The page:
Opened in 1949, Ranchland Hills Golf Club is one of the oldest golf clubs in the region and the course was home to the 1953 Texas PGA Championship. Like most older courses, Ranchland Hills is short at 6560 yards by todays standards and has a fairly traditional layout with most holes running side by side, separated by a row of trees. Both nines are similar but we thought that the back nine was a little more interesting and demanded a little more accuracy.
In most cases you can see the pin and what you're up against - no tricked up holes or hidden surprises to get ya. There are some dog legs that require a precise shot off the tee box and some fun holes, for example:
Ranchland Hills Golf Course fairways are flat, a little tight, and if you spray the ball and get through the mature evergreens and cedar elms, you'll be in another fairway requiring a worm burner back to your fairway or a high flying shot to carry the trees. During your round you'll encounter nine shimmering ponds and over 33 bunkers waiting for stray shots. You'll also need to manage the prevailing winds if you want to score well.
When we played in January, conditions were dormant as you can tell from the pictures. For winter, the conditions were still very good.. The fairways and rough were dry, giving you lots of roll, but very playable. During the summer my guess, which was confirmed by a couple of locals, is that we would rate the conditions to be an 8 to 8.5.
The Champion Bermuda greens at Ranchland Hills Golf Club were also in very good condition. When we played they were soft, very fast (11 or so), held pretty well, and ran true, however, the dormant conditions made them very bumpy adding a big challenge to getting the ball to run straight - or is that just my excuse for poor putting? Most of the fairways are about average size and a variety of shapes and most have minor slope. Combine the slope with the speed plus the wind and putting is challenging.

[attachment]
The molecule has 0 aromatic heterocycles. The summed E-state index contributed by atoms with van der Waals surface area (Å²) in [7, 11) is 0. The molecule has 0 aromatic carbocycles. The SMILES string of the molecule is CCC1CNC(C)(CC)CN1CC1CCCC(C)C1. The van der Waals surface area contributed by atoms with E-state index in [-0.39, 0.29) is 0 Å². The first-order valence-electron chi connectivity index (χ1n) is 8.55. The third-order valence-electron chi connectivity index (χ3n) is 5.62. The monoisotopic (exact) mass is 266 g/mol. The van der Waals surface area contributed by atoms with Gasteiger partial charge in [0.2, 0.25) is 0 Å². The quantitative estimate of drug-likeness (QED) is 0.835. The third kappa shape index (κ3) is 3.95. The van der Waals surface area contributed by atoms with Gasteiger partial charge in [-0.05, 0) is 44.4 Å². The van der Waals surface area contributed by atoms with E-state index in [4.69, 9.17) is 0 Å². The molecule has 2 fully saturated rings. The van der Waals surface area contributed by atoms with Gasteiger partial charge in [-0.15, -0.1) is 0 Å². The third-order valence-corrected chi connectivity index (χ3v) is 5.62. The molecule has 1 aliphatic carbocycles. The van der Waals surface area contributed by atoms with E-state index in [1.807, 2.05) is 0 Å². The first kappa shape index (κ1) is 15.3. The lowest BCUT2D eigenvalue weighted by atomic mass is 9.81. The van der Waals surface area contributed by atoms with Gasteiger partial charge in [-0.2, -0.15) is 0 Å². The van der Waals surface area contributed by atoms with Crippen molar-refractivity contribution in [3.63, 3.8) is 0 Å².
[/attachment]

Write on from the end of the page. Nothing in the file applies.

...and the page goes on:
The bunkers were in very good condition with manageable lips and soft fairly thick sand.
The course routing is unique in that every four or so holes takes you back to the club house where you can load up on snacks, drinks, or replacement golf balls. Before you leave, make sure you also give their golf simulator a try - you can play Pebble Beach and several other well known courses.
Bottom line - Richland Hills Golf Club is a good value with good conditions, some fun holes, and it provides you an opportunity to have an enjoyable and well scoring round.
Rates: $30.00 to $45.00
Service is very friendly, pace of play on the weekends can be slow, and the pro shop is well stocked. You'll also find a driving range, putting green, and some good food.
Here's How Texas Outside Determines the Scorecard Rating
The Texas Outside rating scale ranges from 1 to 10 – a perfect 10 course would be something like this: links along a cliff overlooking the Pacific ocean and bordered by tall trees; lush fairways on rolling hills with lots of natural hazards; water (which is crystal clear) on most of the holes; immaculate greens (but they are undulating and tough); lots of variety and character (each hole is completely different and includes blind shots, elevation changes, doglegs, and significant challenges); perfectly manicured traps with the whitest and prettiest sand you’ve ever seen; a nice club house with great food and a 19th hole; a GPS; plenty of beverage carts or your own cooler and ice; and it only costs $40 bucks! What this means is that you probably won’t find any 10s in Texas – try Cabo San Lucas, Pebble Beach, or some of the Hawaii courses!
All of the above determines the overall score for the golf course. In other words, we like courses that are pretty, fun, very challenging with a lot of variety, and fairways and greens in excellent condition – all for $40. We also tend to play the courses that are affordable for the masses, which means in the $30 to $80 range. We rate hard and we haven’t found a 10 in Texas yet – don’t worry we haven’t given up and we’re still looking.